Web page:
Breakthrough could lead to an oral vaccine for hepatitis B

Shane McGlaun - May 6, 2019, 8:50am CDT
Breakthrough could lead to an oral vaccine for hepatitis B

Hepatitis B infects millions of people every year, and the disease goes on to kill hundreds of thousands each year. Small children are particularly at risk for the disease. The vaccine used to prevent infection is an injection today, and it is costly to transport due to the requirements to keep the vaccine stable and due to that cost many people in developing nations aren’t vaccinated.

Researchers have been trying to develop oral vaccines for diseases like Hepatitis B because they are cheaper and easier to administer than injections, but efforts to create an oral Hep B vaccine have failed. That could change with a new collaboration between physicists at the Niels Bohr Institute and researchers from the University of Sao Paulo working with the Butantan Institute. The researchers believe they have a new technique for the pharmaceutical world that could lead to an optimal oral Hepatitis B vaccine.

The tech is commonly used in solid-state physics to explore how a vaccine behaves in a particular type of encapsulation. The research has given information that would not be available without the technique. To create a successful oral vaccine, it must be encapsulated in a material that can endure the digestive system and protect it until it reaches the destination where it is needed in the body.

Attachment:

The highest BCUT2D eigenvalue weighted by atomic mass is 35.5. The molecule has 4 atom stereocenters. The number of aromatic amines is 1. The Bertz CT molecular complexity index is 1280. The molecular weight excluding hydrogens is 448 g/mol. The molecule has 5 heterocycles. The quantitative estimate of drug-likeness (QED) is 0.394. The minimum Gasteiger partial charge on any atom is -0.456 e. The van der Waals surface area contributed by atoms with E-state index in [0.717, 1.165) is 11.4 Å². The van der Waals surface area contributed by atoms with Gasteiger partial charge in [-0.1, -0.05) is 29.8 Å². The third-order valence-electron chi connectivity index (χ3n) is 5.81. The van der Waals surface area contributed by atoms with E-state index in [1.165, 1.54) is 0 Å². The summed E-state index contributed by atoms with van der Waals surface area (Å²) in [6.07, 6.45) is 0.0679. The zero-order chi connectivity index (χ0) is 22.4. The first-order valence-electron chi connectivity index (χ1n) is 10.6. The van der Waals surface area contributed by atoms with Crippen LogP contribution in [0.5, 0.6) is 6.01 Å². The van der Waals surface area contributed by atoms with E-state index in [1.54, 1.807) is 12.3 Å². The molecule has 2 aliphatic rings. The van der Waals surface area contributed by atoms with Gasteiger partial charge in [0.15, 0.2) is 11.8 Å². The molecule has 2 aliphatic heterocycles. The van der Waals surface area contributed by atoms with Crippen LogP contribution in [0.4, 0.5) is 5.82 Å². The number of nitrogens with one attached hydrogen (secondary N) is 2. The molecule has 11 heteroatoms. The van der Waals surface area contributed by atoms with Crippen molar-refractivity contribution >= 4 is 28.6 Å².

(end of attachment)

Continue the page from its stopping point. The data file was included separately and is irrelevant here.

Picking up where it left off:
The team used a technique that combines x-rays and neutron imaging to look at a material called SBA-15 that is well suited to encapsulating a hepatitis B vaccine. The problem was the team didn’t know how it protected the vaccine and if the vaccine was completely effective. The team used the new technique to produce 3D images of the inside of SBA-15 silica to see how the vaccine behaves inside the silica down to the particle scale.

They say that the vaccine clumps making it less effective. They now know exactly how much vaccine should be put into the silica capsule for it to work in the body and clinical trials can be better interpreted. The goal of the team is to create a 6-in-1 oral vaccine to immunize against diphtheria, tetanus, whooping cough, polio, hepatitis B and Hib.


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